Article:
Warming Thins Herd for Canada’s Seal Hunt

Hunters and animal rights activists face off on the ice this week as Canada’s annual seal hunt begins, but a succession of unusually warm winters in the Gulf of St. Lawrence already has drowned thousands of the animals.

Canadian authorities reduced the quotas on the harp seal hunt by about 20 percent after overflights showed large numbers of seal pups were lost to thin and melting ice in the lower part of the gulf, off Prince Edward Island.

“We don’t know if it’s weather or climate. But we have seen a trend in the ice conditions in the last four or five years,” said Phil Jenkins, a spokesman for the Department of Fisheries and Oceans. “The pups can’t swim for very long. They need stable ice. If the ice deteriorates underneath them, they drown.”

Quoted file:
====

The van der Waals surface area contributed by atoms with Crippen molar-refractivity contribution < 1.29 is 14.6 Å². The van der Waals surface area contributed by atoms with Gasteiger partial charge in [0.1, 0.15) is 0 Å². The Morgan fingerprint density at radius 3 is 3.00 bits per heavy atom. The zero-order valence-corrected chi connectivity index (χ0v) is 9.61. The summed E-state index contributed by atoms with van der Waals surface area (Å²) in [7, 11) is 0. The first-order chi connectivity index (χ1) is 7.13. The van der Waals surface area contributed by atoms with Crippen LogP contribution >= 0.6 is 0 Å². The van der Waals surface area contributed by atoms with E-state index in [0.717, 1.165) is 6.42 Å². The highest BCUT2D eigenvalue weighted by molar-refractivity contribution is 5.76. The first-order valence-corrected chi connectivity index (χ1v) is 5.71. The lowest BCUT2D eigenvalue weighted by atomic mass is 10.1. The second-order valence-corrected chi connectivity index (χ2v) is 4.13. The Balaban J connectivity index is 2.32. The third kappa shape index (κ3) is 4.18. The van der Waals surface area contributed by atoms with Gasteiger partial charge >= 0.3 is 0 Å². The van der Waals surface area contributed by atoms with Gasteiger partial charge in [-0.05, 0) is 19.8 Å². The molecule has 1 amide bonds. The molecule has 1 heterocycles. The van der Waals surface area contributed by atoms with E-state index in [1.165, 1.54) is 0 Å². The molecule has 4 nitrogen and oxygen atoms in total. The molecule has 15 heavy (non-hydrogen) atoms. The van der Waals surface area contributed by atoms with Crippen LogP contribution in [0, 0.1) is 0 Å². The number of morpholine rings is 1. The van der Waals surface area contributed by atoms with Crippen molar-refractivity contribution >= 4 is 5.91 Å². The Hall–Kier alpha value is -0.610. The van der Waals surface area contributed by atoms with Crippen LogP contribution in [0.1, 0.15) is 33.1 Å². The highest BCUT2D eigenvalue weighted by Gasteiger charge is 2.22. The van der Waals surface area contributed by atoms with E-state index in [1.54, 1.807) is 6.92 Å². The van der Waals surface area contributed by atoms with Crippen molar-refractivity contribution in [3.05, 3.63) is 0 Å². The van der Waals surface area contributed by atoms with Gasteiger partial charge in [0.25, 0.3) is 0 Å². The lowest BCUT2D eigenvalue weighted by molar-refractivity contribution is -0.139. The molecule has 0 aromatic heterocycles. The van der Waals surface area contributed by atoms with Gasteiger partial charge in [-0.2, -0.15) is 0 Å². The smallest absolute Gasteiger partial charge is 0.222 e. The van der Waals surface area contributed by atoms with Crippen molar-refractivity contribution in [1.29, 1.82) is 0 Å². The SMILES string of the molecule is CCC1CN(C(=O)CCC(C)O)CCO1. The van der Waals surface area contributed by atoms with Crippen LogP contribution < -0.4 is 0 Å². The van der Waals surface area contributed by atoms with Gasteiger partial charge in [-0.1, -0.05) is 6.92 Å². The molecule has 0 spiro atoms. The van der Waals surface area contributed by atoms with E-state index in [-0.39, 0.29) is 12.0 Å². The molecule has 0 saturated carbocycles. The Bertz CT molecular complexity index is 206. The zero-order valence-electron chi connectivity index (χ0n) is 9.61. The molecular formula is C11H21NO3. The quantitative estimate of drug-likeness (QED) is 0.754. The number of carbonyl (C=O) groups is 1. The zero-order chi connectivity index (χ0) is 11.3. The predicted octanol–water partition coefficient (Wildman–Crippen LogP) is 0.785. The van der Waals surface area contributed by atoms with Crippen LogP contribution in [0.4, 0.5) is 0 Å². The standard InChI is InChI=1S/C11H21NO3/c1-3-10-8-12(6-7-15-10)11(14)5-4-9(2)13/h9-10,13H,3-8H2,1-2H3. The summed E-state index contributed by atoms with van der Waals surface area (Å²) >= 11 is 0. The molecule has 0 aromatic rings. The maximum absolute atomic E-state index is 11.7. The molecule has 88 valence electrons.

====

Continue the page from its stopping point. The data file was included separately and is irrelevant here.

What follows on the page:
Rebecca Aldworth, an activist for the Humane Society of the United States, flew over the area this week. “We should have seen vast ice fields, but we saw only a few floating ice pans,” she said. “We should have seen thousands of seal pups, but we just saw a few.”

More info:  Washington Post article

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